*Please note that Dr. Heath is not accepting new graduate students for 2018-2019.*
Dr. Heath welcomes all student inquiries concerning graduate supervision in relevant areas at firstname.lastname@example.org. Main programs that Dr. Heath supervises in are Human Development and M.ED in Research Project . Less commonly, she supervises in School/Applied Child Psychology. When emailing her for potential supervision, you should attach the following: a current curriculum vitae, your CGPA, GRE results (if applicable), the program you are applying to and the reasons you want to work with the team. If your file is a good match for our team, Dr. Heath will contact you. In addition all applicants are encouraged to email our graduate students with questions.
In June 2011, Dr. Heath was awarded the Canadian Committee of Graduate Students in Education (CCGSE) Mentorship Award: “A tribute in recognition of outstanding support for graduate students in education.”
I have supervised over 45 graduate students in the 20 years I have been at McGill. Many enter the program planning to pursue an academic or research career (university professor), and others plan to be practitioners (school psychologists, educational consultants). I try to keep the individual student’s ultimate career goals in mind and tailor the student’s experience with the team to allow them to graduate with the best possible Curriculum Vitae to meet their goals while maximizing their chances to obtain funding.
The exceptional track record of my graduate students is indicative of the success of our team model in providing support. My students are consistently top ranked within the department for their research productivity and department citizenship. Our team is research intensive, so all of my students are closely involved in a variety of research projects. We work using an apprenticeship model where students collaborate on projects, with senior students supporting junior students. There are a variety of research areas within the lab and new students choose to focus primarily in one of these areas. Students work initially as a member of a team, and gradually adopt more of a leadership role.
I believe that the student-supervisor relationship is really about a personality and work style match. My strengths are that I enjoy my students and love to discuss all kinds of things with them. I devote energy to mentoring my students, so that they succeed remarkably well in obtaining scholarships, internships and employment. As a researcher and professor who is also happily married and the mother of two, I have a life outside academia (!), and understand that my students do as well. I encourage students to be honest about their life demands so that we can plan a successful graduate career that allows them to balance academic and other life demands in a realistic manner. I recognize that graduate studies by their very nature pose tremendous challenges to work-life balance, thus as a team this is something we regularly try to address.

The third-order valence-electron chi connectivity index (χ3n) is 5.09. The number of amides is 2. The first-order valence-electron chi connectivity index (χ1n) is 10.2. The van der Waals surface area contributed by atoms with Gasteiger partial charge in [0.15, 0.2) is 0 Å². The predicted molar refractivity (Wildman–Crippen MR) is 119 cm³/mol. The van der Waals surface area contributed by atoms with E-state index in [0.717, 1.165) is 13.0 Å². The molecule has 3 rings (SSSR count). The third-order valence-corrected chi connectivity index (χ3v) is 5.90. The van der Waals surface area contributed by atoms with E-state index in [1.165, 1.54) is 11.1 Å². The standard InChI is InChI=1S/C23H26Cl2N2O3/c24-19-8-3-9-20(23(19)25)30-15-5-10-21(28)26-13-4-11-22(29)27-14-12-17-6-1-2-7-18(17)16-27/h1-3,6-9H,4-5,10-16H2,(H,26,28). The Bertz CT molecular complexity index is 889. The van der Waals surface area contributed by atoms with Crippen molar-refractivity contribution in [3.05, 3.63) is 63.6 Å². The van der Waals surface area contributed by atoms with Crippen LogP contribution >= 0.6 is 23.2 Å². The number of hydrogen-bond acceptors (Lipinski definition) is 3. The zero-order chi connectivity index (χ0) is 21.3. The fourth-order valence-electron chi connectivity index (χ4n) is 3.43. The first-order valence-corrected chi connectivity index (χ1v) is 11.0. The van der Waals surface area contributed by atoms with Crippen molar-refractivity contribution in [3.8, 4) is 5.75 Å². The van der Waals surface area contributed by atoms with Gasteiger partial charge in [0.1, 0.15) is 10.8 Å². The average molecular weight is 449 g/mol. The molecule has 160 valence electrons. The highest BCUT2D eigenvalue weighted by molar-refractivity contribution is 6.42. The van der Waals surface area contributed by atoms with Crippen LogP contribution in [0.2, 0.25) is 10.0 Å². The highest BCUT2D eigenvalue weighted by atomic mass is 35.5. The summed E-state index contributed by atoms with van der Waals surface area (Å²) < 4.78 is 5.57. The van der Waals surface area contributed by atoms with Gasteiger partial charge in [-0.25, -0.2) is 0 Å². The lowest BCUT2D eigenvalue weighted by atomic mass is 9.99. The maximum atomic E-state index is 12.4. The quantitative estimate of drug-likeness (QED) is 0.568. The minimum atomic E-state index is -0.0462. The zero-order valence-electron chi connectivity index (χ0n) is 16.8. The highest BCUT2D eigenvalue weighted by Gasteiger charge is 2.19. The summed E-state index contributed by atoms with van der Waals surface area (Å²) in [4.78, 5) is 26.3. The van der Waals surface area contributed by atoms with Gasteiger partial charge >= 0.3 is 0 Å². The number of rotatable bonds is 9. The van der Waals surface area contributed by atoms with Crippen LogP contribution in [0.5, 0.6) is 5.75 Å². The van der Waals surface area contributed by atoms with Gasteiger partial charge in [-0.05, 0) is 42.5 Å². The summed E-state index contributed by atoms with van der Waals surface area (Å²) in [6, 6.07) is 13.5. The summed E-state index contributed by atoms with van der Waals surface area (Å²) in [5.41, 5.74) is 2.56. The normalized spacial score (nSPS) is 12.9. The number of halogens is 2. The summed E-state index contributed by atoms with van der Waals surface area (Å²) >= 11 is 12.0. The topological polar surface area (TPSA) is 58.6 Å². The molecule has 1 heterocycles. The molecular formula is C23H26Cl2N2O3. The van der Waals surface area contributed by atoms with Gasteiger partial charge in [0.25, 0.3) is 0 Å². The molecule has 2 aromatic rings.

The challenges students face in working with me include my intensive work habits and tight deadlines. I have high standards and expect my students to meet them. Of all my students, those who have the most positive experience working with me are those who have a genuine interest in our areas of research, and enjoy working independently and taking initiative. As our team takes a collaborative approach to research, anyone interested in working with us should be willing to actively engage in discussions and activities that may address any one of the projects underway in the lab (not solely in their focus area) and have good interpersonal skills.
At any one time I supervise approximately 10-15 graduate students, therefore there is a lot of group work and not a lot of one-on-one work with me. In June 2011, I was thrilled to receive the CCGSE Mentorship Award. I feel that supervision is a critically important part of my professional life (as well as being great fun!), therefore this recognition was extremely meaningful for me.
Expectations of the Research Program
Doctoral theses consist of two or three related manuscripts in collaboration with Professor Heath and possibly other team members, although the doctoral student is required to be first author on all manuscripts. Doctoral students are expected to coordinate their own dissertation project, which includes data collection with team support.
Masters theses consist of one or two articles written in collaboration with Professor Heath and possibly a senior student, although the student must be first author. Masters students are expected to work on an existing project and collect data with the team. All students of every level may be given the opportunity to participate in or lead conference posters/papers, publications, and other research activities.